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Curmudgucation: Curriculum as the Next Reformy Frontier

Just stay with me for a minute.

The right-tilted Hoover Institute has a publication out for the fortieth anniversary of A Nation At Risk, the Reagan-era hit job on public education, a collection of essays by various members of the reformster world. Some of these are not very enticing (Eric Hanushek on Fixing Schools Through Finance, or Cami Anderson on Lessons from Newark), but there's at least one that's worth a look. 

Robert Pondiscio's contribution is The Case For Curriculum (reprinted in slightly more readable form here), and it's a thoughtful look at his perennial point . And if it seems like I just wrote about this stuff, it's because I did, but it's a discussion worth continuing. 

Pondiscio opens with a sort of recap of ed reform so far, admitting that "the structural reform theory of change has underperformed" and that while they've logged some successes, "if the classic ed reform playbook of higher academic standards, high-stakes testing, and muscular accountability was going to bear fruit, drive watershed improvement in student outcomes, or appreciably narrow racial achievement gaps, we’d have clear evidence of it by now." 

Worse, as the education reform movement evolved from the do-gooder earnestness of its early days to a punitive technocratic regime, it overspent its moral capital and contributed to unmistakable reform fatigue. This led a significant number of public education stakeholders — parents, teachers, and taxpayers—to regard its policies and practices with skepticism, even cynicism, particularly as education spending continued to rise while student achievement stagnated and even declined.

The lingering effects of COVID-related disruptions have shifted much of the attention in US education away from long-running debates over testing and accountability to more urgent discussions about learning loss, student mental health issues, and declining school attendance. It seems unlikely that the bipartisan ed reform coalition whose agenda dominated America’s K–12 agenda in the first decades of the twenty-first century will be returning to prominence anytime soon, if ever. The appetite for reform has waned considerably. The movement is what advertising and marketing professionals call a tainted brand. Indeed, ed reform “is now considered to be a loaded term that is no longer spoken in polite company,” former Massachusetts secretary of education James Peyser recently observed, “without risking a heated argument or losing the friendship of former allies.”

Then he's on to the point he's made before. Given the number of human beings needed to fill teaching positions, the likelihood is that not all of them, maybe not even most of them, are going to be teaching superstars. And that, he argues, requires a different approach to ed reform.

If teacher capacity is unlikely to change, then what must change is the teacher’s job. If the education reform movement is to regain its momentum and moral authority, becoming not merely a disruptive force but an effective one, it must reinvent itself as a practice-based movement that is clear-eyed and candid about human capital and system capacity, committed not to transforming the teacher workforce but to making teaching doable by the existing workforce and those likely to enter the profession in the future.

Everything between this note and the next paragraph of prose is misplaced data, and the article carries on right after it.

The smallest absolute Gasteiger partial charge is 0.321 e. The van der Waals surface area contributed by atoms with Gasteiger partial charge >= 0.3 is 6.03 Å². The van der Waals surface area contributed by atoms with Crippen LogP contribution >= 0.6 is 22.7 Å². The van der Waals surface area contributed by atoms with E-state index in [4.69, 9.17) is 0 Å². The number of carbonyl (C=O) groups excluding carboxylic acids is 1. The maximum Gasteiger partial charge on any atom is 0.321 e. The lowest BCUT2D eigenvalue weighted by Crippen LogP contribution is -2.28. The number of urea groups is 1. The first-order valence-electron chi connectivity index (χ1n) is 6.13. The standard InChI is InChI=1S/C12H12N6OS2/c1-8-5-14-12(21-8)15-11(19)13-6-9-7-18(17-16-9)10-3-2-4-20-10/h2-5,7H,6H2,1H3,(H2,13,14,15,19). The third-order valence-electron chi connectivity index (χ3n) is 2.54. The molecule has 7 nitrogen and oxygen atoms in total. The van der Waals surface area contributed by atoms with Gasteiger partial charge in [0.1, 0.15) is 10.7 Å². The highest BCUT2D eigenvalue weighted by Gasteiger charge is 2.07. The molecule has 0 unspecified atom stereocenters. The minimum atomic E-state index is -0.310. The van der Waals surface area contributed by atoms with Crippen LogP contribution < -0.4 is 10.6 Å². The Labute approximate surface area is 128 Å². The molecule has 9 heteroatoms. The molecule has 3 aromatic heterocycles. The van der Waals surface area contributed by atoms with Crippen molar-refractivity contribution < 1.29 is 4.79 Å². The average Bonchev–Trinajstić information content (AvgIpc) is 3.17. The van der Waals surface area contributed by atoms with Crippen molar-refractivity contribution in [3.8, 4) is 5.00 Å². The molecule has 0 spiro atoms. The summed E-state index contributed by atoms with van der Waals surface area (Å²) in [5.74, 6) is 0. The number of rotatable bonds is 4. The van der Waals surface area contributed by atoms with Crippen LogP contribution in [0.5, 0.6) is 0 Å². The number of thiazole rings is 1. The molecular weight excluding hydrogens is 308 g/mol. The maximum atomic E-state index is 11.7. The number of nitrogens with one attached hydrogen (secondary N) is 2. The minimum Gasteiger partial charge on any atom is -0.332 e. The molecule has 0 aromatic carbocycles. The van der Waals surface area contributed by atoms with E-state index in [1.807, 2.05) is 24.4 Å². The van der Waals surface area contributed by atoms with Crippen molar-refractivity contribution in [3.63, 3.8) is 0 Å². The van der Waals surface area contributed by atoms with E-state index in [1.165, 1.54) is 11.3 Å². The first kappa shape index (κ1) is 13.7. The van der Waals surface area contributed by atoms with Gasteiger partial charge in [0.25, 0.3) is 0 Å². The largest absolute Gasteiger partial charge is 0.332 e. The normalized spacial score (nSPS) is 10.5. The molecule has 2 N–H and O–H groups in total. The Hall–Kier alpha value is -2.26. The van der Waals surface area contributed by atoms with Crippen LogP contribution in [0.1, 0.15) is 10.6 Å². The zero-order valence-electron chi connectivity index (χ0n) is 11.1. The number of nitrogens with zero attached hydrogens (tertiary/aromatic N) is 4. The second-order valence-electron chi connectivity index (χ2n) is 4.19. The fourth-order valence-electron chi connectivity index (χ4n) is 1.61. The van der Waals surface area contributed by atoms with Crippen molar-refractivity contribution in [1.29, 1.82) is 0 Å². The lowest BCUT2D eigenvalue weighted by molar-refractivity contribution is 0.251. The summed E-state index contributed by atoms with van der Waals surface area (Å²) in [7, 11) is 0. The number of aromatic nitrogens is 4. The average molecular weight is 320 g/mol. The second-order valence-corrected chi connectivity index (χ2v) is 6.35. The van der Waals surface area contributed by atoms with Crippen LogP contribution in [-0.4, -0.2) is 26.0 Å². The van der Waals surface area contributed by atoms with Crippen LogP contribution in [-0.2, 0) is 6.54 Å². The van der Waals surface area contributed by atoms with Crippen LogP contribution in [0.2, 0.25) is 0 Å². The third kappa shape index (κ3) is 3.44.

Pondiscio knows this is a tall order, and he takes a few paragraphs to point out what teachers already know: Teach a few years, and you will live through several Hot New Ideas that will Fix Everything, and teach many years and you live through having old ideas covered with a fresh coat of paint and presented as the Hot New Idea. And as a bonus, these will be pitched to you, a working professional, by people who, as one teacher put it, "have never darkened the doors of our classroom."

Curriculum, he argues, is the lever to grab. He suggests that at least part of the long-puzzled mystery of why some teachers are more effective than other is curriculum. And he acknowledges the point that many teachers would make--

In theory, curating, customizing, or creating lessons from scratch allows teachers to tailor their instruction to meet the specific needs, interests, and abilities of their students. By designing their own curriculum, either in whole or in part, teachers can ostensibly adapt and differentiate class content, instructional methods, and assessments, resulting in a more personalized and engaging learning experience for students.

The next part of his argument is that this approach hasn't borne much evidential fruit, and he uses some research like the plate of baloney that is TNTP's Opportunity Myth to make the point that many teachers aren't self-building curriculum very well. We may disagree on the extent and quality of this issue, but it doesn't really matter, because it doesn't change the underlying idea. Regardless of the teacher, having good curriculum and instruction materials is better.

In my 39 years, there were times when we had a great textbook series with excellent materials, and times when we had terrible textbooks with lousy materials. The bad stuff threw more of the work onto me, which meant more of my time and effort was spent on building my own stuff. Likewise, later in my career, being faced with a particular teaching challenge would lead to "I have just the thing for this over in my filing cabinet" instead of "Okay, I can carve out a few hours tonight to find something for this." And I don't even want to talk about mentoring a new teacher who thought that googling a state standard and a topic was lesson planning.

So let's go ahead and stipulate that good, high-quality curriculum and instruction materials are better than bad ones, or none. 

Identifying high quality instructional materials is, of course, a huge huge huge challenge. EdReports, launched as "Consumer Reports for the Common Core," is often mentioned, but their process is still about whether or not the material is aligned with The Standards, which is meaningless because A) their no research base to tell us that the Standards are high quality and B) just because materials are aligned to the standards, that doesn't mean they're good teaching materials. One can absolutely teach the right materials badly and ineffectively.